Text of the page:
Talking about comic books, TV shows, movies, sports, and the numerous other pastimes that make us Gentlemen of Leisure.

Friday, September 11, 2009

X-amining X-Men #22

"Divided--We Fall!"
July 1966

Editor Emeritus
Stan Lee
by Roy Thomas
Art by Jay Gavin
Inking by Dick Ayers
by Artie Simek
by Irving Forbush Robotics, Inc. 

Plot: In the Danger Room, the X-Men face off against Colosso, a training robot created by Professor X in the wake of their recent battles against the Sentinels and Lucifer's robots. Working as a team, the X-Men defeat Colosso in the allotted time. As a reward, and in light of the fact that their last vacation was cut short by their encounter with Mimic, Professor X grants the team a two week break. The excited teens quickly leave for New York City, where Beast and Iceman meet up with Zelda and Vera while Marvel Girl has dinner with Angel and Cyclops before leaving to visit her sister upstate. Meanwhile,
Count Nefaria has re-assembled his Maggia gang in the wake of his most recent defeat at the hands of Iron Man and has recruited five super-villain lieutenants. There remains one element missing from his master plan, and he decides that he must make the X-Men his allies. After dinner, Cyclops, Angel and Marvel Girl go their separate ways. Marvel Girl is attacked and captured by Plantman while Scarecrow takes out Angel. Hearing reports of X-Men sightings in Central Park, Beast leaves Iceman with the girls to make his excuses while he investigates. He is captured by Porcupine. Worried by Beast's absence, Iceman travels to Central Park and is attacked by Eel, but Cyclops arrives and knocks Eel out. The Unicorn appears, and with the help of a revived Eel, is able to capture the duo. Together, the team is taken to Count Nefaria's hideout where they are told they will join him, one way or the other. Nefaria intends to somehow steal Washington D.C., and the X-Men will retrieve the ransom for him.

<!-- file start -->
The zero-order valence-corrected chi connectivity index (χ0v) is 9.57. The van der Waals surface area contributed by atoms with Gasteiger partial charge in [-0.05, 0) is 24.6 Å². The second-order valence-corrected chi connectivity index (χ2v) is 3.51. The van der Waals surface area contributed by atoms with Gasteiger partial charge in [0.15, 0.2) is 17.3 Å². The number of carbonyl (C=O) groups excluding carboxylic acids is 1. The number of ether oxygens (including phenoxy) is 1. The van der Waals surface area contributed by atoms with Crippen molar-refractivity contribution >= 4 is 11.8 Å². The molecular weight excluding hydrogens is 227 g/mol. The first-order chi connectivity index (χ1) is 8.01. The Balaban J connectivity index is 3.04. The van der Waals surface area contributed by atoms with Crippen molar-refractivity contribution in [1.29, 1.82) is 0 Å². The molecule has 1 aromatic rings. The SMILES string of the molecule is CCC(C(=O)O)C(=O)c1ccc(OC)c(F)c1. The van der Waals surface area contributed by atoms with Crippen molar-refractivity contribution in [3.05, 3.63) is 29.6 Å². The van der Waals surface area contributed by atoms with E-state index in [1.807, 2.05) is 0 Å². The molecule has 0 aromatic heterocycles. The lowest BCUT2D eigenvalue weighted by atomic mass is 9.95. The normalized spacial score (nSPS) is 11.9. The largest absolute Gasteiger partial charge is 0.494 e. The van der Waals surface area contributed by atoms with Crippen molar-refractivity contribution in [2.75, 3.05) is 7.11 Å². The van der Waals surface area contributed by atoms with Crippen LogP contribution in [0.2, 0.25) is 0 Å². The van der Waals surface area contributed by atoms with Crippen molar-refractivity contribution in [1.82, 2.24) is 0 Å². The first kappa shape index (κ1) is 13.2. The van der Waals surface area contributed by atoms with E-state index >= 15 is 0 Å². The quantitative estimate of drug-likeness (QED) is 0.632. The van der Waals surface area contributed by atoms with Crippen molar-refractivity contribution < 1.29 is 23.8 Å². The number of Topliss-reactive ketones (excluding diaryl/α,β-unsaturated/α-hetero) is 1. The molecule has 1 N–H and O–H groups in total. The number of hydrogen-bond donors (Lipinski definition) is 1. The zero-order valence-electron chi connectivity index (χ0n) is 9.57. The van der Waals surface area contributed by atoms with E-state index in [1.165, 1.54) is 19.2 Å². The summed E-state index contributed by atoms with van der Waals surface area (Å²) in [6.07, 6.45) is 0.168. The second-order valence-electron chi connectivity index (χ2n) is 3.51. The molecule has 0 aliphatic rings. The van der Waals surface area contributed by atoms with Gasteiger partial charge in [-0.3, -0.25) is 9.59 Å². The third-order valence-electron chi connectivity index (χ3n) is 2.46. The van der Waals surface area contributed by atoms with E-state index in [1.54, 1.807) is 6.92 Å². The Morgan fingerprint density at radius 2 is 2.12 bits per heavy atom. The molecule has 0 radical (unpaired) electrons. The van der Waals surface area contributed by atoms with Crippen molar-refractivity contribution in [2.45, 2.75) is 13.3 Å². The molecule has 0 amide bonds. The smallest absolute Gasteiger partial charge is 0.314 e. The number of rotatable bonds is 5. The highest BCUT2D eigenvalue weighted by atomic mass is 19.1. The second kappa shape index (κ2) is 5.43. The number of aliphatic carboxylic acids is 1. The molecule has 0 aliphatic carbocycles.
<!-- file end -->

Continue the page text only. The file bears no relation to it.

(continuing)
Firsts and Other Notables:
Count Nefaria started out as an Iron Man villain, the head of a branch of the Maggia (essentially the Mafia of the Marvel Universe). He popped up as the antagonist in various titles through the years, most often in "Iron Man" or "The Avengers", and usually as the leader of a gang of costumed super-villains (as in this issue) before receiving significant super powers himself. He continues to pop up from time to time, when a character or team needs to fight someone with a lot of power and little motivation beyond "he's evil." Nefaria will return to "X-Men" in time to be the first villain faced by the "All New, All Different" team, post-Giant Size X-Men #1.

The Porcupine, Plantman, the Eel, the Unicorn, and the Scarecrow are all C-List villains who appeared in other titles before this issue (when each is introduced in the story, they are accompanied by a helpful footnote denoting their last appearance). Each shows up throughout the years in various titles, usually, as in this issue, as part of a super villain gang or as a henchman to another villain.

A Work in Progress:
Thomas continues to ramp up the angst, resurrecting the Cyclops-Marvel Girl-Angel love triangle and even has Professor X upset that the other X-Men can walk in the sun and feel the wind on their faces while he remains a hopeless cripple. Apparently, Xavier has one of those wheelchairs that can't go outside you've heard so much about.

Ah, the Silver Age: The five costumed villains are very much a product of their time: one-dimensional characters defined by their gimmick.

Beast and Iceman, two teens in 1966, once again head out for a swinging night in Greenwich Village with their girlfriends dressed like the squarest accounts around.